Prospects for the sustainability sector are perceived as strong, with a maturing of the industry and technical professionals dominating the jobs market. Miriam Heale at recruitment firm Allen & York summarises the highlights from its recent salary survey, published in partnership with Environment Analyst.
1,775 people took part the 2016 Sustainability, Energy & Environmental Professional Careers & Salary Survey, produced by market research expert Environment Analyst in partnership with Allen & York. The survey conducted in the early part of 2016 looks at the prospects for the sustainability sector, compares salaries across the industry and tracks progress on the last survey carried out in 2010.
Maturing and more experienced industry
The overarching conclusion we can draw from the survey is that of a profession which continues to mature in terms of age, length of service, specialist skills and career path. We are seeing a general rise in the level of experience with 42% of respondents having more than 11 years’ experience and the average age increasing from 37 to 41. Length of service is also rising and employees are staying longer with one employer, 39% for more than 5 years in 2016 which is a rise of 16% on 2010.
Sustainability is still a maturing profession and in general career prospects are deemed to have improved, between surveys taken in 2010 and 2016, when the proportion of respondents rating them as ‘good’ or ‘very good’ rose from 32% to 53%.
Across the private sector just over 50% of consultant respondents believe the number of consulting jobs has increased in the last 12 months, however only 7% of public sector workers believe staff numbers in their organisations are increasing.
Public sector jobs in decline
Since the UK government instigated sweeping austerity measures in 2010, the public sector has seen a stagnation of job and career prospects within the sustainability sector. 92% of survey participants said that jobs within the public sector have remained static or are in decline and 40% felt that jobs were less secure compared with 12 months ago. However, this is in sharp contrast to a more optimistic 53% who see consulting jobs, predominately in the private sector, on the rise. There seems to be evidence that the private sector is stepping in and taking up the slack, providing the skills when and where they are needed.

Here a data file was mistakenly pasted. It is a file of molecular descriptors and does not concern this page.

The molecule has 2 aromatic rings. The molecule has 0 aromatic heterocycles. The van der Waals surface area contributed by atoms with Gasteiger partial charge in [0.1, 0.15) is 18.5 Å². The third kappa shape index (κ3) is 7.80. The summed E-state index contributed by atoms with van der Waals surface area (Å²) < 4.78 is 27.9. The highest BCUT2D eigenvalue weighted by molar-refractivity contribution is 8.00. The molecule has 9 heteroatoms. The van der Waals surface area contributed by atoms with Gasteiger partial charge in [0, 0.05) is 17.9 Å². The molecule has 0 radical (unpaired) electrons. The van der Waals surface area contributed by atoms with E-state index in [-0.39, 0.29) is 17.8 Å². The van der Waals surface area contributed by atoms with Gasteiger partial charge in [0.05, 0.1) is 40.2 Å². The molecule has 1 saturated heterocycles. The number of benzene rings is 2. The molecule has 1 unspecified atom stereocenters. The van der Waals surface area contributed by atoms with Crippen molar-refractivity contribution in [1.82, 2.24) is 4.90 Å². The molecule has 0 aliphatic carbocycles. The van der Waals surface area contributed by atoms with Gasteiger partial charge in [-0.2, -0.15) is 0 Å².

Highly qualified workforce
The Sustainability, Energy & Environmental profession remains a highly qualified one with 95% of those questioned educated to at least degree level and 44% holding a Master’s Degree. Technical skills dominate with 41% describing their main role in the organisation as being a technical one – for example in disciplines such as air quality, ecology and waste management.
The salary survey flags up a gender pay gap, which is more reflective of the jobs market as a whole, rather than being particular to this industry. At Allen & York we see no difference in pay between men and women at the same level. However there are still more men in senior positions and working in better-rewarded areas.
At director, associate or partner level, work for a consultancy and your average pay is around £63k. Those in the corporate/industrial sector are likely to be paid around £73k and those in the environmental industries and public sector around £57k. According to the survey due diligence pays best at specialist/technicians/consultant grade (£41k average salary) while air, noise and acoustics, and waste management and recycling pay is the poorest (£28k).
Salaries in 2016 are going up faster than in 2010, but there are still around 30% of interviewees who reported no change (no pay rise) over the last 12 months. In terms of getting a reasonable pay increase, your best bet as an employee seems to be if you are working in renewable energy (4.1% increase in average salary over the last 12 months).
Future prospects perceived to be good
Prospects for the sustainability sector are still seen as good (67% of participants) – this is at least partly due to a closer synergy between environmental and social issues. Of course now, post-Brexit, we are moving into unchartered waters and as 70% of our environmental safeguards and legislation is European legislation we will have to see how this unfolds for the UK.
For more information and to download a free summary of the salary survey, visit the Allen & York website at www.allen-york.com.